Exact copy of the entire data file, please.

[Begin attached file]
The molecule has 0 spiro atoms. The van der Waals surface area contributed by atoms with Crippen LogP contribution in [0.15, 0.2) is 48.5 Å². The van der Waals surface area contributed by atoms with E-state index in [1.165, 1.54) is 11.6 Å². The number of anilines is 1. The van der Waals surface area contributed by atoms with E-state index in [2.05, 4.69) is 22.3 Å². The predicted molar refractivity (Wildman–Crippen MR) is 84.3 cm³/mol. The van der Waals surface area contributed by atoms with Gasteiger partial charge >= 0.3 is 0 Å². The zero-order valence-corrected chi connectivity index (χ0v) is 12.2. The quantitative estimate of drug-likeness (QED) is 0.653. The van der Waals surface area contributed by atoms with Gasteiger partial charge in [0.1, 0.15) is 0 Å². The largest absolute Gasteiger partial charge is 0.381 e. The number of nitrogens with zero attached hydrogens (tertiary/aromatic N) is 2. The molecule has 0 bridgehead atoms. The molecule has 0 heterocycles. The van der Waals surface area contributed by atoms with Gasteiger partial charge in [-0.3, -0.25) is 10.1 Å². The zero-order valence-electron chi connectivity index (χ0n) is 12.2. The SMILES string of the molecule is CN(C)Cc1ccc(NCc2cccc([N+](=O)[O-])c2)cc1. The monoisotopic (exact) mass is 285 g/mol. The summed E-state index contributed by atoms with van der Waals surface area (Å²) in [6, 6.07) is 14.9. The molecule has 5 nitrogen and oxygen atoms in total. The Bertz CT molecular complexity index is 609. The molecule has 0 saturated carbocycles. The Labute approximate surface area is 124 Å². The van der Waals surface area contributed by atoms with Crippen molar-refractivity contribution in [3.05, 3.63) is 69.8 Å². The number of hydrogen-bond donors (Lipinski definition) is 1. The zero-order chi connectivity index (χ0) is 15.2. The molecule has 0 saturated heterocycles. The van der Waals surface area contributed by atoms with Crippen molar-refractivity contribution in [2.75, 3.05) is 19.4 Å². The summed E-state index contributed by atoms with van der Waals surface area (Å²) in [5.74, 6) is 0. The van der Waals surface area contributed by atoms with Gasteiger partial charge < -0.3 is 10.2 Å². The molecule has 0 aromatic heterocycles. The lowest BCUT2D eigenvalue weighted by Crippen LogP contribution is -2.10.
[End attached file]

The molecule has 0 spiro atoms. The van der Waals surface area contributed by atoms with Crippen LogP contribution in [0.15, 0.2) is 48.5 Å². The van der Waals surface area contributed by atoms with E-state index in [1.165, 1.54) is 11.6 Å². The number of anilines is 1. The van der Waals surface area contributed by atoms with E-state index in [2.05, 4.69) is 22.3 Å². The predicted molar refractivity (Wildman–Crippen MR) is 84.3 cm³/mol. The van der Waals surface area contributed by atoms with Gasteiger partial charge >= 0.3 is 0 Å². The zero-order valence-corrected chi connectivity index (χ0v) is 12.2. The quantitative estimate of drug-likeness (QED) is 0.653. The van der Waals surface area contributed by atoms with Gasteiger partial charge in [0.1, 0.15) is 0 Å². The largest absolute Gasteiger partial charge is 0.381 e. The number of nitrogens with zero attached hydrogens (tertiary/aromatic N) is 2. The molecule has 0 bridgehead atoms. The molecule has 0 heterocycles. The van der Waals surface area contributed by atoms with Gasteiger partial charge in [-0.3, -0.25) is 10.1 Å². The zero-order valence-electron chi connectivity index (χ0n) is 12.2. The SMILES string of the molecule is CN(C)Cc1ccc(NCc2cccc([N+](=O)[O-])c2)cc1. The monoisotopic (exact) mass is 285 g/mol. The summed E-state index contributed by atoms with van der Waals surface area (Å²) in [6, 6.07) is 14.9. The molecule has 5 nitrogen and oxygen atoms in total. The Bertz CT molecular complexity index is 609. The molecule has 0 saturated carbocycles. The Labute approximate surface area is 124 Å². The van der Waals surface area contributed by atoms with Crippen molar-refractivity contribution in [3.05, 3.63) is 69.8 Å². The number of hydrogen-bond donors (Lipinski definition) is 1. The zero-order chi connectivity index (χ0) is 15.2. The molecule has 0 saturated heterocycles. The van der Waals surface area contributed by atoms with Crippen molar-refractivity contribution in [2.75, 3.05) is 19.4 Å². The summed E-state index contributed by atoms with van der Waals surface area (Å²) in [5.74, 6) is 0. The van der Waals surface area contributed by atoms with Gasteiger partial charge < -0.3 is 10.2 Å². The molecule has 0 aromatic heterocycles. The lowest BCUT2D eigenvalue weighted by Crippen LogP contribution is -2.10.